Love has powerful human benefits.
What is the single greatest way to have a mentally, emotionally, physically, and spiritually fulfilling life?
After an astonishing seventy-nine years of studying this question, the most comprehensive research ever done on human lives concluded that it is to love and let yourself be loved.
Love has physical benefits – it's science
Love is a powerful emotion, right up there with feeling free, joyful, grateful, empowered, or appreciative.
Our hearts love love. When humans feel loved, we feel happier and more connected. A study published in The European Heart Journal followed nearly 2,000 Canadians for ten years. It showed this increased happiness was protective against coronary heart disease.
Our brains love love, too. We experience positive feelings in response to neuropeptides like oxytocin, dopamine, and vasopressin that surge with love. Endorphin activity and feelings of attachment increase along with rising levels of happy neurochemicals like dopamine.
The importance of connection
We can see that our minds are content, and our bodies benefit when we feel connected. And, allowing ourselves to use love as our guide in many aspects of our lives is good for us.
When we feel disconnected, it is stressful. Hormones like cortisol and epinephrine are high, and we are low on feel-good hormones like dopamine. This can interfere with sleep and judgment, and we may have trouble thinking straight.
The separation caused by breakup or loss can physically hurt. It can trigger tense and swollen muscles, cravings, sleep issues, and illogical thinking. It's even possible, especially for women, to get cardiomyopathy (A.K.A. sudden, intense chest pain) from the stress, even in the absence of arterial blockages or heart damage.
Love can benefit the planet, and the planet can benefit us
While affection for a romantic partner can feel wonderful, there are ways to care for ourselves after an emotionally stressful event that doesn't depend on having one.
Lucky for us, we can benefit from love - no romance required. Love for the planet, biophilia, can help us feel better and can also result in a more vibrant world.
Those things for which we feel love or appreciation likely bring us joy, and nurturing that relationship is rewarding. For example, when we love ourselves, we take better care of ourselves. Similarly, if we appreciate nature, we will be more likely to care for nature.
Nature lovers have been shown to be more likely to support environmental initiatives, to buy sustainable products, and engage in green activities. A bonus for them? They also experience greater emotional and psychological wellbeing than non-nature lovers.
All forms of love help things thrive
A research paper from the Indian Journal of Endocrinology and Metabolism concluded pragmatically:
From an evolutionary perspective, romantic love could be considered as a collection of activities associated with the acquisition and retention of emotions needed to survive and reproduce.
In other words, romantic affection has helped humans survive and thrive. But maybe this romantic love is only the tip of the iceberg.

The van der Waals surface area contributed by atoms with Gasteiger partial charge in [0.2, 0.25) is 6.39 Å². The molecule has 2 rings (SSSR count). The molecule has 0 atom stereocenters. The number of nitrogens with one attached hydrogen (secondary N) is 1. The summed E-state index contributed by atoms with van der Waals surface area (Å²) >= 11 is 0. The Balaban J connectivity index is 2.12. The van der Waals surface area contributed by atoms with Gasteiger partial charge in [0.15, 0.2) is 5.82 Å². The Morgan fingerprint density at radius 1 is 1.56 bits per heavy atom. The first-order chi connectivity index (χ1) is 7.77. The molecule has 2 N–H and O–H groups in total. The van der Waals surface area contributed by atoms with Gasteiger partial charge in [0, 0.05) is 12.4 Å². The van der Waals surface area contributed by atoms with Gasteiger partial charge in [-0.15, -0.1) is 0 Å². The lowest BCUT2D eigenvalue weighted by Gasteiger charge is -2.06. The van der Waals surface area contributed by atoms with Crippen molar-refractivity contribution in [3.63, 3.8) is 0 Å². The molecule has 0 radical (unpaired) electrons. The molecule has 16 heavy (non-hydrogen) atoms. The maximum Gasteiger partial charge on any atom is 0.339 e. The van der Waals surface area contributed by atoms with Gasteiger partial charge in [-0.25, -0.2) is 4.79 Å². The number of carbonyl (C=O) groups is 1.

Love is a supportive force. Leading with love can strengthen businesses. Parental love directed at children, attachment to our pets, and appreciation of ourselves and nature enable us to feel love and benefit from it whether we are single, in a relationship, or even broken-hearted.
Ways to connect with the planet
The irony is that there is an epidemic of loneliness in such a connected age. But we can take action to feel more connected. We can choose to put down our phones more often. When we do pick them up, we can call our loved ones.
We know now that giving an experience as a gift makes both the giver and receiver happier. Not only is it eco-friendly to gift experiences, but the creation of the shared memory strengthens our connection. We can consciously nurture our connection to nature by choosing environmentally minded and ethically traded products.
We can immerse ourselves in nature and feel connected to mother earth. We can dig our bare feet into the earth, and standing under the open skies, we can feel our connection to humanity at large. And, since the primary way to learn to appreciate nature is to spend time outdoors in childhood, we can also ensure we give the gift of this feeling of connection to the next generation.
Dana Green Remedios, RHN, RNCP, is a Vancouver-based educator and coach. She is a regular contributor to the FloraHealthy blog and can answer your questions in English, French, and Spanish as a Product Information Specialist at Flora.
- Acevedo, B.P., Aron A., Fisher, H. E, & Brown, L. (2012). Neural correlates of long-term intense romantic love. Social Cognitive and Affective Neuroscience, 7, 145-159
- L. Frederickson, Barbara. (2013) Love 2.0: How Our Supreme Emotion Affects Everything We Feel, Think, Do, and Become. Hudson Street Pres
- Richardson, Miles, Cormack, Adam, McRobert, Lucy, Underhill, Ralph. (2016). 30 Days Wild: Development and Evaluation of a Large-Scale Nature Engagement Campaign to Improve Well-Being. https://doi.org/10.1371/journal.pone.0149777
- Seshadri, Krishna G. (2016). The neuroendocrinology of love. Indian J Endocrinol Metab. Jul-Aug; 20(4): 558–563. doi: 10.4103/2230-8210.183479
- Ungar, Michael. Deep Ecology and the Roots of Resilience: The Importance of Setting in Outdoor Experienced-based Programming for At-risk Children. Maritime School of Social Work, Dalhousie University, Halifax, Canada.
- University of Colorado at Boulder. "Experiences Make People Happier Than Material Goods, Says University of Colorado Prof." ScienceDaily. ScienceDaily, 28 December 2004.